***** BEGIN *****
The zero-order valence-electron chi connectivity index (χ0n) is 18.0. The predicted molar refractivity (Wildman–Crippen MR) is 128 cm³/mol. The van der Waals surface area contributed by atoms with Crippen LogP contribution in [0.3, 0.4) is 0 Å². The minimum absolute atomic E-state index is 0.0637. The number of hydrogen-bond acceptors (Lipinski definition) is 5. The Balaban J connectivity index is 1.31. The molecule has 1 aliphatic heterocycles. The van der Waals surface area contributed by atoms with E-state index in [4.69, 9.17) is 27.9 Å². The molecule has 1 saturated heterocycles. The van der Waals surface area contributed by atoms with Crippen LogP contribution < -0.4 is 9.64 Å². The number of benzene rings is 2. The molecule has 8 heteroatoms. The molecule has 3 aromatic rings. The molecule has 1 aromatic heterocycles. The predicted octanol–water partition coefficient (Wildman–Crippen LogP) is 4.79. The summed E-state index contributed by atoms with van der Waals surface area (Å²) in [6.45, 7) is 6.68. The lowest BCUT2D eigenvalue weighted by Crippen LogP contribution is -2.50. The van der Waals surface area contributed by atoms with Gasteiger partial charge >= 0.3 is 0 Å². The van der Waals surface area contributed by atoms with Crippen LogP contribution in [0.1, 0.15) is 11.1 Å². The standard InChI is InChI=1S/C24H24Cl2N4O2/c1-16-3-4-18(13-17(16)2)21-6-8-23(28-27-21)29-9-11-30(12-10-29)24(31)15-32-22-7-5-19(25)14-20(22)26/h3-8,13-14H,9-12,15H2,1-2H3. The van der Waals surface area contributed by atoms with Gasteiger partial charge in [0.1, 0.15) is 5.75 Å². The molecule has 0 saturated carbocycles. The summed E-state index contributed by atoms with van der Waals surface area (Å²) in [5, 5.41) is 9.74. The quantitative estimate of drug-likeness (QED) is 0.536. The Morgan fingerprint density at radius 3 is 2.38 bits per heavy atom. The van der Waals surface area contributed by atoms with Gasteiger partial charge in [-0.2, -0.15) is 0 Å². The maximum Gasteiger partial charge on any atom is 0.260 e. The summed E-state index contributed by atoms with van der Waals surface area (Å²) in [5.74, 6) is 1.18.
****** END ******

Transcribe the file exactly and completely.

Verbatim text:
The zero-order valence-electron chi connectivity index (χ0n) is 18.0. The predicted molar refractivity (Wildman–Crippen MR) is 128 cm³/mol. The van der Waals surface area contributed by atoms with Crippen LogP contribution in [0.3, 0.4) is 0 Å². The minimum absolute atomic E-state index is 0.0637. The number of hydrogen-bond acceptors (Lipinski definition) is 5. The Balaban J connectivity index is 1.31. The molecule has 1 aliphatic heterocycles. The van der Waals surface area contributed by atoms with E-state index in [4.69, 9.17) is 27.9 Å². The molecule has 1 saturated heterocycles. The van der Waals surface area contributed by atoms with Crippen LogP contribution < -0.4 is 9.64 Å². The number of benzene rings is 2. The molecule has 8 heteroatoms. The molecule has 3 aromatic rings. The molecule has 1 aromatic heterocycles. The predicted octanol–water partition coefficient (Wildman–Crippen LogP) is 4.79. The summed E-state index contributed by atoms with van der Waals surface area (Å²) in [6.45, 7) is 6.68. The lowest BCUT2D eigenvalue weighted by Crippen LogP contribution is -2.50. The van der Waals surface area contributed by atoms with Gasteiger partial charge >= 0.3 is 0 Å². The van der Waals surface area contributed by atoms with Crippen LogP contribution in [0.1, 0.15) is 11.1 Å². The standard InChI is InChI=1S/C24H24Cl2N4O2/c1-16-3-4-18(13-17(16)2)21-6-8-23(28-27-21)29-9-11-30(12-10-29)24(31)15-32-22-7-5-19(25)14-20(22)26/h3-8,13-14H,9-12,15H2,1-2H3. The van der Waals surface area contributed by atoms with Gasteiger partial charge in [0.1, 0.15) is 5.75 Å². The molecule has 0 saturated carbocycles. The summed E-state index contributed by atoms with van der Waals surface area (Å²) in [5, 5.41) is 9.74. The quantitative estimate of drug-likeness (QED) is 0.536. The Morgan fingerprint density at radius 3 is 2.38 bits per heavy atom. The van der Waals surface area contributed by atoms with Gasteiger partial charge in [-0.2, -0.15) is 0 Å². The maximum Gasteiger partial charge on any atom is 0.260 e. The summed E-state index contributed by atoms with van der Waals surface area (Å²) in [5.74, 6) is 1.18.